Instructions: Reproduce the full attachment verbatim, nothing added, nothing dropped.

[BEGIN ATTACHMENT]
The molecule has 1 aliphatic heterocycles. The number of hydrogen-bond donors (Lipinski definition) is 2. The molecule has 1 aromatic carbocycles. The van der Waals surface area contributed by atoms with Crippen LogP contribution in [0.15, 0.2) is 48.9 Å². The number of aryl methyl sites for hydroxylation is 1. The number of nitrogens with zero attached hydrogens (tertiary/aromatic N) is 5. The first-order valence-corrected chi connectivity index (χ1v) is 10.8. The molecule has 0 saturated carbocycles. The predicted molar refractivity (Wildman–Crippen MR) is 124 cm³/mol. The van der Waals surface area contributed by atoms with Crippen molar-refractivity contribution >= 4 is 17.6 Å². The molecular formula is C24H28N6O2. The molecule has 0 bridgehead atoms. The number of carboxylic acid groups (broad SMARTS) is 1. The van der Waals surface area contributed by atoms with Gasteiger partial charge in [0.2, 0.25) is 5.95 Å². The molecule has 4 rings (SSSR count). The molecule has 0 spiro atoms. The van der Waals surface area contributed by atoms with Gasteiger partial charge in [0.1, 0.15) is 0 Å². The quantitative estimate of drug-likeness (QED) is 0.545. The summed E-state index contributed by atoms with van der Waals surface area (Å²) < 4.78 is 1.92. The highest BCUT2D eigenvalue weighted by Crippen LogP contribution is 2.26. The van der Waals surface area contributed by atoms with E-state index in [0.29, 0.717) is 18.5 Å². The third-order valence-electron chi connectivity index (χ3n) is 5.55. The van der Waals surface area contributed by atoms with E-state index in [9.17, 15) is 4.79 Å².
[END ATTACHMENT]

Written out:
The molecule has 1 aliphatic heterocycles. The number of hydrogen-bond donors (Lipinski definition) is 2. The molecule has 1 aromatic carbocycles. The van der Waals surface area contributed by atoms with Crippen LogP contribution in [0.15, 0.2) is 48.9 Å². The number of aryl methyl sites for hydroxylation is 1. The number of nitrogens with zero attached hydrogens (tertiary/aromatic N) is 5. The first-order valence-corrected chi connectivity index (χ1v) is 10.8. The molecule has 0 saturated carbocycles. The predicted molar refractivity (Wildman–Crippen MR) is 124 cm³/mol. The van der Waals surface area contributed by atoms with Crippen molar-refractivity contribution >= 4 is 17.6 Å². The molecular formula is C24H28N6O2. The molecule has 0 bridgehead atoms. The number of carboxylic acid groups (broad SMARTS) is 1. The van der Waals surface area contributed by atoms with Gasteiger partial charge in [0.2, 0.25) is 5.95 Å². The molecule has 4 rings (SSSR count). The molecule has 0 spiro atoms. The van der Waals surface area contributed by atoms with Gasteiger partial charge in [0.1, 0.15) is 0 Å². The quantitative estimate of drug-likeness (QED) is 0.545. The summed E-state index contributed by atoms with van der Waals surface area (Å²) < 4.78 is 1.92. The highest BCUT2D eigenvalue weighted by Crippen LogP contribution is 2.26. The van der Waals surface area contributed by atoms with E-state index in [0.29, 0.717) is 18.5 Å². The third-order valence-electron chi connectivity index (χ3n) is 5.55. The van der Waals surface area contributed by atoms with E-state index in [9.17, 15) is 4.79 Å².